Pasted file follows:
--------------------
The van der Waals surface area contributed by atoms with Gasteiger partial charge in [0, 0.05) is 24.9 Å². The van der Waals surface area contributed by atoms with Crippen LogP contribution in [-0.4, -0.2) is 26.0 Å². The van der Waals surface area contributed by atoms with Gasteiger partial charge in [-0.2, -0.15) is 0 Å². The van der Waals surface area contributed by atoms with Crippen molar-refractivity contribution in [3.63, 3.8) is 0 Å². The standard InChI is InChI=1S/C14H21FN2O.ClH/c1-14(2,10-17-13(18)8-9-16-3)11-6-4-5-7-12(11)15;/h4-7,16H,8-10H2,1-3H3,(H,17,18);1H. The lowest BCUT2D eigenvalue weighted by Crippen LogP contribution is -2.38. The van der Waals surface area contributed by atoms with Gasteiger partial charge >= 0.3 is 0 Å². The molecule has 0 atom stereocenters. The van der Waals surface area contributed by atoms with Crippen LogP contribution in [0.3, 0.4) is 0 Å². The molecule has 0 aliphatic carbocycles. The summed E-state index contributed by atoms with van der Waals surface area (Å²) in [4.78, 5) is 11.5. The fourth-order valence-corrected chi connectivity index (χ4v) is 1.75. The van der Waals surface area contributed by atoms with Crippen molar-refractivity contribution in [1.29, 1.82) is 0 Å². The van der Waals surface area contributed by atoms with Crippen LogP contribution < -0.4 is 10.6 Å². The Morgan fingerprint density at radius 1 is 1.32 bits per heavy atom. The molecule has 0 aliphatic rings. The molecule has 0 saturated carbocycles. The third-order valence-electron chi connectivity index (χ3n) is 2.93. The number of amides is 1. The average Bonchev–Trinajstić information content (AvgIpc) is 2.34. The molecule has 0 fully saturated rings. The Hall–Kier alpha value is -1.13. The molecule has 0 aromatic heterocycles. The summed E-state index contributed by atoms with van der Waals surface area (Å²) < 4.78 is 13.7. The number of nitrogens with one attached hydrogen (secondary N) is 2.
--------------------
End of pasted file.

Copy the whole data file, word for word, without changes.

The van der Waals surface area contributed by atoms with Gasteiger partial charge in [0, 0.05) is 24.9 Å². The van der Waals surface area contributed by atoms with Crippen LogP contribution in [-0.4, -0.2) is 26.0 Å². The van der Waals surface area contributed by atoms with Gasteiger partial charge in [-0.2, -0.15) is 0 Å². The van der Waals surface area contributed by atoms with Crippen molar-refractivity contribution in [3.63, 3.8) is 0 Å². The standard InChI is InChI=1S/C14H21FN2O.ClH/c1-14(2,10-17-13(18)8-9-16-3)11-6-4-5-7-12(11)15;/h4-7,16H,8-10H2,1-3H3,(H,17,18);1H. The lowest BCUT2D eigenvalue weighted by Crippen LogP contribution is -2.38. The van der Waals surface area contributed by atoms with Gasteiger partial charge >= 0.3 is 0 Å². The molecule has 0 atom stereocenters. The van der Waals surface area contributed by atoms with Crippen LogP contribution in [0.3, 0.4) is 0 Å². The molecule has 0 aliphatic carbocycles. The summed E-state index contributed by atoms with van der Waals surface area (Å²) in [4.78, 5) is 11.5. The fourth-order valence-corrected chi connectivity index (χ4v) is 1.75. The van der Waals surface area contributed by atoms with Crippen molar-refractivity contribution in [1.29, 1.82) is 0 Å². The van der Waals surface area contributed by atoms with Crippen LogP contribution < -0.4 is 10.6 Å². The Morgan fingerprint density at radius 1 is 1.32 bits per heavy atom. The molecule has 0 aliphatic rings. The molecule has 0 saturated carbocycles. The third-order valence-electron chi connectivity index (χ3n) is 2.93. The number of amides is 1. The average Bonchev–Trinajstić information content (AvgIpc) is 2.34. The molecule has 0 fully saturated rings. The Hall–Kier alpha value is -1.13. The molecule has 0 aromatic heterocycles. The summed E-state index contributed by atoms with van der Waals surface area (Å²) < 4.78 is 13.7. The number of nitrogens with one attached hydrogen (secondary N) is 2.